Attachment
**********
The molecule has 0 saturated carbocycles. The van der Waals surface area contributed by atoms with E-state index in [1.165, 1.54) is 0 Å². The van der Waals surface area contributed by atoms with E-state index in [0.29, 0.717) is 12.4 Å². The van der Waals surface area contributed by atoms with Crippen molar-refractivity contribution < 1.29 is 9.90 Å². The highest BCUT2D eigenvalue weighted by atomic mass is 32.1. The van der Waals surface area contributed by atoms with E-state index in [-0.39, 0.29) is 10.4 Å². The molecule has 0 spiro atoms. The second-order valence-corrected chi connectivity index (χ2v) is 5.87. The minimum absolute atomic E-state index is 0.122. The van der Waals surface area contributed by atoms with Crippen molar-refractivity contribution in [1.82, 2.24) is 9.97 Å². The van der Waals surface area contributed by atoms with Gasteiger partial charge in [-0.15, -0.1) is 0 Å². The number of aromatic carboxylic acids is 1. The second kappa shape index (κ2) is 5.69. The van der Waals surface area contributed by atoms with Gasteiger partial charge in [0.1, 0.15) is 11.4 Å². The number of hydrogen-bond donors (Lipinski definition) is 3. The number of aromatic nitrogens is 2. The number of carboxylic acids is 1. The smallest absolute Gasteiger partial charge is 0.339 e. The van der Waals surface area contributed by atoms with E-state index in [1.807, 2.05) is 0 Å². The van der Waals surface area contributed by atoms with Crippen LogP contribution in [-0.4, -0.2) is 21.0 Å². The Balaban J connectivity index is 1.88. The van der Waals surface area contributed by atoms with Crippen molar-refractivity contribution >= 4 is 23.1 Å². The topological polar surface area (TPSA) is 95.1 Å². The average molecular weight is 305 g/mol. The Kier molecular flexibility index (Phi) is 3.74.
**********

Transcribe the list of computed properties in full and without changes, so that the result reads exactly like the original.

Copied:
The molecule has 0 saturated carbocycles. The van der Waals surface area contributed by atoms with E-state index in [1.165, 1.54) is 0 Å². The van der Waals surface area contributed by atoms with E-state index in [0.29, 0.717) is 12.4 Å². The van der Waals surface area contributed by atoms with Crippen molar-refractivity contribution < 1.29 is 9.90 Å². The highest BCUT2D eigenvalue weighted by atomic mass is 32.1. The van der Waals surface area contributed by atoms with E-state index in [-0.39, 0.29) is 10.4 Å². The molecule has 0 spiro atoms. The second-order valence-corrected chi connectivity index (χ2v) is 5.87. The minimum absolute atomic E-state index is 0.122. The van der Waals surface area contributed by atoms with Crippen molar-refractivity contribution in [1.82, 2.24) is 9.97 Å². The van der Waals surface area contributed by atoms with Gasteiger partial charge in [-0.15, -0.1) is 0 Å². The number of aromatic carboxylic acids is 1. The second kappa shape index (κ2) is 5.69. The van der Waals surface area contributed by atoms with Gasteiger partial charge in [0.1, 0.15) is 11.4 Å². The number of hydrogen-bond donors (Lipinski definition) is 3. The number of aromatic nitrogens is 2. The number of carboxylic acids is 1. The smallest absolute Gasteiger partial charge is 0.339 e. The van der Waals surface area contributed by atoms with E-state index in [1.807, 2.05) is 0 Å². The van der Waals surface area contributed by atoms with Crippen LogP contribution in [-0.4, -0.2) is 21.0 Å². The Balaban J connectivity index is 1.88. The van der Waals surface area contributed by atoms with Crippen molar-refractivity contribution >= 4 is 23.1 Å². The topological polar surface area (TPSA) is 95.1 Å². The average molecular weight is 305 g/mol. The Kier molecular flexibility index (Phi) is 3.74.